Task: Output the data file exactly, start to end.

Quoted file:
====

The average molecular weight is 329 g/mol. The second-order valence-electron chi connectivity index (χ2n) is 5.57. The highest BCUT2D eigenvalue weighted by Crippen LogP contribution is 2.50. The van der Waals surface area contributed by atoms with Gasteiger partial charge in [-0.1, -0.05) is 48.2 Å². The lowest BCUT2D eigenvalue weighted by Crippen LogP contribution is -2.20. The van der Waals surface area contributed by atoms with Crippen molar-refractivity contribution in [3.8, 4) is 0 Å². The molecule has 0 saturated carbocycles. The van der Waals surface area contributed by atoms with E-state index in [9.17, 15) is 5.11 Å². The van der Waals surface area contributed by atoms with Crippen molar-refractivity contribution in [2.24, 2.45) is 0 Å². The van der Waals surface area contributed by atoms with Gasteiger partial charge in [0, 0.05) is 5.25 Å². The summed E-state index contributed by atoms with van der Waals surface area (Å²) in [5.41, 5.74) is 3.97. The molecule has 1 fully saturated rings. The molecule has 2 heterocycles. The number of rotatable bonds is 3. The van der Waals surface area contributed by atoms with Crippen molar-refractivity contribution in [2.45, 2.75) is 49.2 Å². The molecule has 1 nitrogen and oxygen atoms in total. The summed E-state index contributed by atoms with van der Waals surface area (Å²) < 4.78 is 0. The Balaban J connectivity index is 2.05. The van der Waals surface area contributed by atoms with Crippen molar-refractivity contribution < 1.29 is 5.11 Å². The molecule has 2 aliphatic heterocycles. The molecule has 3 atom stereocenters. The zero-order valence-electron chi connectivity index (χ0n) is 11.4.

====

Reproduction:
The average molecular weight is 329 g/mol. The second-order valence-electron chi connectivity index (χ2n) is 5.57. The highest BCUT2D eigenvalue weighted by Crippen LogP contribution is 2.50. The van der Waals surface area contributed by atoms with Gasteiger partial charge in [-0.1, -0.05) is 48.2 Å². The lowest BCUT2D eigenvalue weighted by Crippen LogP contribution is -2.20. The van der Waals surface area contributed by atoms with Crippen molar-refractivity contribution in [3.8, 4) is 0 Å². The molecule has 0 saturated carbocycles. The van der Waals surface area contributed by atoms with E-state index in [9.17, 15) is 5.11 Å². The van der Waals surface area contributed by atoms with Crippen molar-refractivity contribution in [2.24, 2.45) is 0 Å². The van der Waals surface area contributed by atoms with Gasteiger partial charge in [0, 0.05) is 5.25 Å². The summed E-state index contributed by atoms with van der Waals surface area (Å²) in [5.41, 5.74) is 3.97. The molecule has 1 fully saturated rings. The molecule has 2 heterocycles. The number of rotatable bonds is 3. The van der Waals surface area contributed by atoms with Crippen molar-refractivity contribution in [2.45, 2.75) is 49.2 Å². The molecule has 1 nitrogen and oxygen atoms in total. The summed E-state index contributed by atoms with van der Waals surface area (Å²) < 4.78 is 0. The Balaban J connectivity index is 2.05. The van der Waals surface area contributed by atoms with Crippen molar-refractivity contribution < 1.29 is 5.11 Å². The molecule has 2 aliphatic heterocycles. The molecule has 3 atom stereocenters. The zero-order valence-electron chi connectivity index (χ0n) is 11.4.